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WRC: FIA World Rally Championship

Platform(s): PSP
Genre: Racing
Publisher: Namco

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PSP Review - 'WRC: FIA World Rally Championship'

by Tim "The Rabbit" Mithee on Feb. 24, 2007 @ 4:05 a.m. PST

Immerse yourself in the first officially licensed handheld FIA World Rally Championship game – packed full of exhilarating stages set in the toughest terrains the world has to offer. Experience the "in your face" thrills and spills of rally on the move – feel the speed, embrace the power, taste the mud!

 

Genre: Racing
Publisher: Namco-Bandai
Developer: Traveller's Tales
Release Date: April 18, 2006

We Americans have our sports of choice, from baseball, basketball, maybe a bit of hockey, that sport we've decided to call "football" despite it not involving much in the way of feet, and NASCAR, the great art of turning left for several hours. This sort of isolates us from a great many sports, including real football, rugby, and rally racing. I find few things quite as enthralling as watching some poor guy in a tiny, overworked car hurtling down what is only a road in the loosest of definitions at speeds that would make even strong men turn shades of green. So it is with great enthusiasm that I went for WRC: FIA World Rally Championship and was only marginally disappointed.

For those of you in the world who've not met rally racing (also known as "rallysport," "rallicross," and "off-road rally"), I'll provide you with a very quick, concise rundown. Rally does not involve man-against-man like most racing types do. Instead, two men — one driver and one navigator — sit down in a compact car and drive through trees, snowbanks, and mountainsides in an effort to get the best time of the lot. It's a bit like the Tour de France in the scoring; your time is slowly calculated over the entire race, which is broken down into "segments," to determine a winner.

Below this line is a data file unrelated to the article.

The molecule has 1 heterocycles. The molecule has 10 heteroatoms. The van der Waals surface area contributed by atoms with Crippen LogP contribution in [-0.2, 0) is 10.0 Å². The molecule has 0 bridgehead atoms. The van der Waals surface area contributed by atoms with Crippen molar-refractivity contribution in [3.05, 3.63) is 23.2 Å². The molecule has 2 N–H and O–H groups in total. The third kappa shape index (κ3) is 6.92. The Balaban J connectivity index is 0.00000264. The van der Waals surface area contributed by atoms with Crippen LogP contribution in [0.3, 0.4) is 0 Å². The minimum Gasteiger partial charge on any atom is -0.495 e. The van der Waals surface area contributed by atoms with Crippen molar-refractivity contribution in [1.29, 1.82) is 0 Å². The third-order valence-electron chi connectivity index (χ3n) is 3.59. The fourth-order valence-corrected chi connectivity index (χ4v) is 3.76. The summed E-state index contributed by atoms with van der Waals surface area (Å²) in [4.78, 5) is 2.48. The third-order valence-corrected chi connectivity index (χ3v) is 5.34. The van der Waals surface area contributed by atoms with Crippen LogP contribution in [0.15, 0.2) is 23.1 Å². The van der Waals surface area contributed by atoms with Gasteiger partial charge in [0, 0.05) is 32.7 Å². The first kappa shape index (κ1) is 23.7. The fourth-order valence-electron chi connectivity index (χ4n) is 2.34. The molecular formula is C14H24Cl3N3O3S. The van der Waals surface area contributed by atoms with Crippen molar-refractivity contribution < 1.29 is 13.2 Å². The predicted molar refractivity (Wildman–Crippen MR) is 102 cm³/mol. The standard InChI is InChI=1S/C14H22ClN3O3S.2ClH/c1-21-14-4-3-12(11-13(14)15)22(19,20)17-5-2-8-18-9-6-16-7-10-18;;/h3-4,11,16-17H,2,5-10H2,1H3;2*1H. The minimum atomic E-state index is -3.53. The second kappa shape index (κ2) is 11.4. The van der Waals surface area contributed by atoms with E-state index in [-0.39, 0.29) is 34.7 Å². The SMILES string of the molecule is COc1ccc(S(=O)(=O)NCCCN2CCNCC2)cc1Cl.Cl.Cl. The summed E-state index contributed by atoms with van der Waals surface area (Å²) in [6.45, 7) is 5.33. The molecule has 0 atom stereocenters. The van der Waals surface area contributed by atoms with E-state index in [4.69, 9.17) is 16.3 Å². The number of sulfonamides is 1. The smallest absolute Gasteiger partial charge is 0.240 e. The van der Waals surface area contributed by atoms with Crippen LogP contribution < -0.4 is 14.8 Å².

Usually, only one car is on the track at once to avoid issues with collisions, since the paths are often tiny, cramped, and twisting through no man's land. The navigator does his best to call out turns and obstacles before his pal in the other seat drives over them at an insane velocity. Often, these are agonizing races, filled with demolished cars, wrecks, and personal injury to the occupants.


WRC takes this in a slightly different direction. Instead of the normal "checkpoint and segment" gameplay we've seen in this very underrepresented genre, you will instead race against "ghost cars" in an attempt to place against them. The idea feels like an attempt to remove the normal sense of isolation that rally racing brings with it; instead of sitting on a track all by your lonesome with only the clock to tell you how well you are (or aren't) doing, you actually have to deal with the ghosts. While your car goes right through them, they give you a tangible target to work against, adding a level of intensity to the process, since you know exactly how well you're doing compared to the drivers around you without having to check the split-time scoreboards after the fact.

The other change over normal rally, and the one that managed to grate me into nearly pitching my PSP across the room several times, ties directly into that: ranking unlocks. In order to progress through each championship tree of four or more races, you must take fifth place or better in the overall standings. If you come in sixth or later, the race is moot, and you will have to rerun it until you do better; no quarter is given. More so, your car always starts the race in the lower third of the cars overall at 10th place, with several of the higher-ranked cars already well ahead of you. Dumping you into the lower echelons of the pack creates a formidable challenge: Even on the lower difficulty levels, the ghost cars are excellent drivers, and if they pull too far ahead, you'll never recover.